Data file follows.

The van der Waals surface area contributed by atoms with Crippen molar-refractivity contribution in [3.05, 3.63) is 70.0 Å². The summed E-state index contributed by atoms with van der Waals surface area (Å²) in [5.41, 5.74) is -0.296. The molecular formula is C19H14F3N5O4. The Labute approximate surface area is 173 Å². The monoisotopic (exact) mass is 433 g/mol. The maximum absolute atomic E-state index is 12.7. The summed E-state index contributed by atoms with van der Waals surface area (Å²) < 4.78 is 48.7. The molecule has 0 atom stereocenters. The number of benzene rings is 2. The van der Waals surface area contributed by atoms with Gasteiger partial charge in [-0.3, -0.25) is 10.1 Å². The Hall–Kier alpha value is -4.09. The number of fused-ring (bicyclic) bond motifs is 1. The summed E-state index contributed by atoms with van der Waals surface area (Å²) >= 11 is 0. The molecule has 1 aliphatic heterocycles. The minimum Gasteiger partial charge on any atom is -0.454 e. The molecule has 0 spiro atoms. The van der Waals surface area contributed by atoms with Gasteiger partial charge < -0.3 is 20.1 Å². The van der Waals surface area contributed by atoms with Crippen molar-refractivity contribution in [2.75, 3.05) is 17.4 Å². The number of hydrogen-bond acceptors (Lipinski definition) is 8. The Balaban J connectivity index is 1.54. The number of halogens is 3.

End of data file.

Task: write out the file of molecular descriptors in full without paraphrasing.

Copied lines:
The van der Waals surface area contributed by atoms with Crippen molar-refractivity contribution in [3.05, 3.63) is 70.0 Å². The summed E-state index contributed by atoms with van der Waals surface area (Å²) in [5.41, 5.74) is -0.296. The molecular formula is C19H14F3N5O4. The Labute approximate surface area is 173 Å². The monoisotopic (exact) mass is 433 g/mol. The maximum absolute atomic E-state index is 12.7. The summed E-state index contributed by atoms with van der Waals surface area (Å²) < 4.78 is 48.7. The molecule has 0 atom stereocenters. The number of benzene rings is 2. The van der Waals surface area contributed by atoms with Gasteiger partial charge in [-0.3, -0.25) is 10.1 Å². The Hall–Kier alpha value is -4.09. The number of fused-ring (bicyclic) bond motifs is 1. The summed E-state index contributed by atoms with van der Waals surface area (Å²) >= 11 is 0. The molecule has 1 aliphatic heterocycles. The minimum Gasteiger partial charge on any atom is -0.454 e. The molecule has 0 spiro atoms. The van der Waals surface area contributed by atoms with Gasteiger partial charge < -0.3 is 20.1 Å². The van der Waals surface area contributed by atoms with Crippen molar-refractivity contribution in [2.75, 3.05) is 17.4 Å². The number of hydrogen-bond acceptors (Lipinski definition) is 8. The Balaban J connectivity index is 1.54. The number of halogens is 3.